The Flying Dutchman

Music and text by Richard Wagner

Written by:
Suzanne Weiss
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Just in time for Halloween comes a spooky ghost story from the legendary past. The best thing about this one is the beautiful music it’s set to. Richard Wagner’s “The Flying Dutchman” (“Der fliegende Holländer” if you prefer it in German) is a haunting tale of a cursed mariner, doomed to sail the seas until the end of time, and the maiden obsessed with personally breaking the spell. If the Dutchman, who is allowed to make port once every seven years, can find a woman who will be true to him unto death he will be released from the curse. Young Senta is determined to be that woman.

The production that sailed into San Francisco’s War Memorial Opera House this week mostly gets the music right. From the famous overture (Oh those horns!), conductor Patrick Summers has a sure hand on the helm. The San Francisco Opera Chorus is spectacular, never so much as in the Act III “Steersman” scene, where a wedding celebration on shore receives a hellish response from the Dutchman’s ghostly crew.

The lovely lass with the rescue fantasy (as doomed as the Dutchman himself) is the luminous Lise Lindstrom, a Bay Area native who has gone on to an international career. She not only looks the part but sings with a clarion soprano that belied the pre-curtain announcement that she was suffering from a cold. The singer was the shining focus of every scene in which she appeared and, since it essentially is her story after all, one wished to re-name the whole thing “Senta’s Obsession.”

Her ghostly lover is Greer Grimsley, recently the wondrous Wotan of Seattle Opera’s summer “Ring” cycle. Here, however, although he sings well, he is stiff and aloof and given to hand-over-the-heart stock gestures. There is little heat between him and his lady love. Perhaps he was afraid of catching her cold.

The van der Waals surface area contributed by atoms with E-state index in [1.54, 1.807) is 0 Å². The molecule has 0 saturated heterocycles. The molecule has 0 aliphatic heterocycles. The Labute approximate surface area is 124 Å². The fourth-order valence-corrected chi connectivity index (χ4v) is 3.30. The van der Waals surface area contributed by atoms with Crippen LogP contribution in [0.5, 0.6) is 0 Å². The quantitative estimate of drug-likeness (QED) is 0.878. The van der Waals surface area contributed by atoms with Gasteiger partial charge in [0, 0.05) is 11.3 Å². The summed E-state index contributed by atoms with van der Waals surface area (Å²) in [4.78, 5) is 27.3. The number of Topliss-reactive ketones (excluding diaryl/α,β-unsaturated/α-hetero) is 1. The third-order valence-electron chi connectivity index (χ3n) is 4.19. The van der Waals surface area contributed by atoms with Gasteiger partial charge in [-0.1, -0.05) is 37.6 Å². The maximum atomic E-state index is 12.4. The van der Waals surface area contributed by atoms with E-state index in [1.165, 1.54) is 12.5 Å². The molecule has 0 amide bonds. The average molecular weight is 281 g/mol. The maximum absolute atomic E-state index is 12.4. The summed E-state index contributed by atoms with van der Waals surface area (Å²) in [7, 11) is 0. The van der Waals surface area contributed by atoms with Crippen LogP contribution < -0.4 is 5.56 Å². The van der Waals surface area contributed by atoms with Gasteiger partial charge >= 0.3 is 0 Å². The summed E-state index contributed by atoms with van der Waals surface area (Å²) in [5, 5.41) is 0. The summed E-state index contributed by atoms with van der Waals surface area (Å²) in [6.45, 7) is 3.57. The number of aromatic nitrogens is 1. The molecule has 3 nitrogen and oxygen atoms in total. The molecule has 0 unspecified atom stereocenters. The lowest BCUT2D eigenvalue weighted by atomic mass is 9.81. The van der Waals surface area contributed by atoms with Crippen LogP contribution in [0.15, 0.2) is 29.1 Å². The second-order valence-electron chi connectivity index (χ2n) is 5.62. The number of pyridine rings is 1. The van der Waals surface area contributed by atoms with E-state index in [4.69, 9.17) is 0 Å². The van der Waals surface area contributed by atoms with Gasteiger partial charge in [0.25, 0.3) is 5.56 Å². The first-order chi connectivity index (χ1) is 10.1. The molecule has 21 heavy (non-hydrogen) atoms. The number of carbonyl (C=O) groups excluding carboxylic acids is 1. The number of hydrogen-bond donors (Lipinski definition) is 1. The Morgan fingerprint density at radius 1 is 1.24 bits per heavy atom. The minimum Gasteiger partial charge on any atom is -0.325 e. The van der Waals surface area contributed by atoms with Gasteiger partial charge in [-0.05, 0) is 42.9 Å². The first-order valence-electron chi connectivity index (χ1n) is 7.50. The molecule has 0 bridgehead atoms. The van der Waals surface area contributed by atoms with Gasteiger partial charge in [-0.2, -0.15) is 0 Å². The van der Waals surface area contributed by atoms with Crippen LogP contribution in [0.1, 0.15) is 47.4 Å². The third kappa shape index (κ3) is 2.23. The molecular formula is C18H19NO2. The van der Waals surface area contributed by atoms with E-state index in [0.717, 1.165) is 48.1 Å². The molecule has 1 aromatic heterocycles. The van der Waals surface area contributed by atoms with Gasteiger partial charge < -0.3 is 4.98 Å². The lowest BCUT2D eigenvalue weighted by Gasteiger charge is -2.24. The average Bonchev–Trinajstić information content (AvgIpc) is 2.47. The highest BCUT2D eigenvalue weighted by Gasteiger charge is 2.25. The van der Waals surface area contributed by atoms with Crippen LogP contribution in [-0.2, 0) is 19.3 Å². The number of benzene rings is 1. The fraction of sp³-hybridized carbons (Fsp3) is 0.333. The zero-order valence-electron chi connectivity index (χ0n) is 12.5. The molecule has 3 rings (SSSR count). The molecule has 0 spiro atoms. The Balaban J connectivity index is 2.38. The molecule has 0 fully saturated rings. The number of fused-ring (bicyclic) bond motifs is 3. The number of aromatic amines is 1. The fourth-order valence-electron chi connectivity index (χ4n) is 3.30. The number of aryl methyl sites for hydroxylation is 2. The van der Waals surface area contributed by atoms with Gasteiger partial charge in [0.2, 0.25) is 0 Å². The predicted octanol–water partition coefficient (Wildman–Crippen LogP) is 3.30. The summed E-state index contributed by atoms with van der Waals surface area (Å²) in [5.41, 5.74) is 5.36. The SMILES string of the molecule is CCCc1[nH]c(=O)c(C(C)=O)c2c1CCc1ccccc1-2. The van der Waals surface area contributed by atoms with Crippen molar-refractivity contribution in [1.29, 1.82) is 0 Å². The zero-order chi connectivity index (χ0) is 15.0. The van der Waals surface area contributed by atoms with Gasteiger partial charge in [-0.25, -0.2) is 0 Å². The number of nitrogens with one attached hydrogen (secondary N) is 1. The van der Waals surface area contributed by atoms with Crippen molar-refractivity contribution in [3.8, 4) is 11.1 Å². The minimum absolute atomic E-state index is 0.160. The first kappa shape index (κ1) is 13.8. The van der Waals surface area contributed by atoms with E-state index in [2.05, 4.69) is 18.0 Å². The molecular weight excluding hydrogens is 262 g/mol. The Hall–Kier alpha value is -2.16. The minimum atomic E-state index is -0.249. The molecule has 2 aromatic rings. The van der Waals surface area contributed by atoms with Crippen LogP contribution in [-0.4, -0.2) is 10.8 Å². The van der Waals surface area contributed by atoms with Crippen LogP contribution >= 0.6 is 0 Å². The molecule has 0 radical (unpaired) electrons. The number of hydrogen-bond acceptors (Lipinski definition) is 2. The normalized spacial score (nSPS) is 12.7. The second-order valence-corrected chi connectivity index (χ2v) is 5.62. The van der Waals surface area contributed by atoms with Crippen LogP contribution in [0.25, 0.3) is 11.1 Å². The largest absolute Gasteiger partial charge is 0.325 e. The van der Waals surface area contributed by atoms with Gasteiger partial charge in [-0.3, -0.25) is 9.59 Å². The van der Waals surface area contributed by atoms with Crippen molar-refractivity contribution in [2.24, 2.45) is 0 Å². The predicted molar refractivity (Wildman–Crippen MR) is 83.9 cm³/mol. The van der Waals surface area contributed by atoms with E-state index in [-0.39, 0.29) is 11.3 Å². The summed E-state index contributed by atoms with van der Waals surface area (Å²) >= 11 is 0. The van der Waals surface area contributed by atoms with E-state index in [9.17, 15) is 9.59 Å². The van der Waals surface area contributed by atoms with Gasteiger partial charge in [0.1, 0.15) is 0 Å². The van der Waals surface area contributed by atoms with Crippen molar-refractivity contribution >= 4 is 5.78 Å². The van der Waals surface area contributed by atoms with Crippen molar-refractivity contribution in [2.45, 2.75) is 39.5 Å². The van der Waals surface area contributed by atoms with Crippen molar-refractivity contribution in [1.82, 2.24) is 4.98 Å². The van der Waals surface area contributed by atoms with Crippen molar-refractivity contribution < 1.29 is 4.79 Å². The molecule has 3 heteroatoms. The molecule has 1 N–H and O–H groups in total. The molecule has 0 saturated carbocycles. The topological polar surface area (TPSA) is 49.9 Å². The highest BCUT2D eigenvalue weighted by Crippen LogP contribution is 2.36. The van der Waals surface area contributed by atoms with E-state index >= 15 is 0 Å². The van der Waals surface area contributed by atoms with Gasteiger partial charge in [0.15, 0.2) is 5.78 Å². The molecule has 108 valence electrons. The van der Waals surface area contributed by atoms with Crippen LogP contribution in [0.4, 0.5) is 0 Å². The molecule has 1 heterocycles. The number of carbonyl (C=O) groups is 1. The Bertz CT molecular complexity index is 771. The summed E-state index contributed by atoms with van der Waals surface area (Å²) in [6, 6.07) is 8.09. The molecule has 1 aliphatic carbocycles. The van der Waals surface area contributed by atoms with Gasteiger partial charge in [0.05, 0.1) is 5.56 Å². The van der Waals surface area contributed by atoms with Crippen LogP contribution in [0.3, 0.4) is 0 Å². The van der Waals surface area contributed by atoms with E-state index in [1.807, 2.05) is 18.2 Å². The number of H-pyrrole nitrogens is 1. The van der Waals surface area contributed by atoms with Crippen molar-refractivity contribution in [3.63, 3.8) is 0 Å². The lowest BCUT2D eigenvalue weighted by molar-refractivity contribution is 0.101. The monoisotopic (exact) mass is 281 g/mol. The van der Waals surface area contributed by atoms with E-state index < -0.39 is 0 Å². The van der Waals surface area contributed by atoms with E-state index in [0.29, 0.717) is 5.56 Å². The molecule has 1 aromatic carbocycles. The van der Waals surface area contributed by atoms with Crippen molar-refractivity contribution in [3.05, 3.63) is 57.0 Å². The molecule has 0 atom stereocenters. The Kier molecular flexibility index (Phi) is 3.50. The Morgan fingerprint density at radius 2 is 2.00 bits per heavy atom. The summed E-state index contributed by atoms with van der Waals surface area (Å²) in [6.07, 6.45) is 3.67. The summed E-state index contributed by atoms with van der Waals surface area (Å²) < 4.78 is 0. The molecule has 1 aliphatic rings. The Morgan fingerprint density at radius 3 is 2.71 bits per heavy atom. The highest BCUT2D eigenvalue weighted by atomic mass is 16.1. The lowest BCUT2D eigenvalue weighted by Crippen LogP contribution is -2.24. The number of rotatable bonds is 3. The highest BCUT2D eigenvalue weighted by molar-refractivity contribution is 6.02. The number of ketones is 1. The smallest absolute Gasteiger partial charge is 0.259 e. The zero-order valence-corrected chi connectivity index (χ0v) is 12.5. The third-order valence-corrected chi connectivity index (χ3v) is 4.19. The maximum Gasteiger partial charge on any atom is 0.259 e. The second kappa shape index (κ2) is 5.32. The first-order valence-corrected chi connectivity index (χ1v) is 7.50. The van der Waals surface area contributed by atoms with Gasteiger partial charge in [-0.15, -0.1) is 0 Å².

Daland, Senta’s greedy father who barters her for the unknown mariner’s chests of treasure, was splendidly delivered by Kristinn Sigmundsson. But Ian Storey, as Eric, Senta’s previously betrothed, was weak, wobbly and all but inaudible in his first scene. He hardly could be heard over the orchestra (and that was from the seventh row). He was much better in Act III with his final plea to his beloved, but it could not be called a stellar performance. A.J. Gluekert, a fellow in the opera company’s Adler training program, was a sweet-voiced Steersman.

The major problems with this production were not the music, early Wagner (he was 29 when it premiered) straddling the late Romantic Period and the great free-flowing music dramas that were yet to come, but the visual aspects. Excessive use of S. Katy Tucker’s video projections — seas, skies, storms, stars, fire and ships at sea — was distracting and often gratuitous. Technology is a great tool, but sometimes less can be more. Set designer Petrika Ionesco did better: the inside of the Dutchman’s ship truly conjured the bowels of Hell and the Act II workroom in Daland’s house, where the women sing their splendid “Spinning Chorus,” was lofty and simple, as it should be. But as director, before he reportedly pulled out, leaving the cast to its own devices, Ionesco was less successful. The production has a certain inert quality, not only in the interaction between the lovers but overall. The sailors list from side to side in a storm and do an awkward little clog dance when they are drunk. The spinning scene is more graceful and lively, but then the static quality creeps back in.

I remember a long-ago Chicago Lyric Opera staging where the soprano, in a bright red modern dress and boots, straddled a chair and sang her great soliloquy about the Dutchman’s plight and her resolve to save him (be careful of what you wish for; you just might get it) directly to the audience. Now that was a staging and a heroine to be reckoned with.

Oh well, if you don’t like what you are seeing, you can just close your eyes and listen to the music. And that is glorious.

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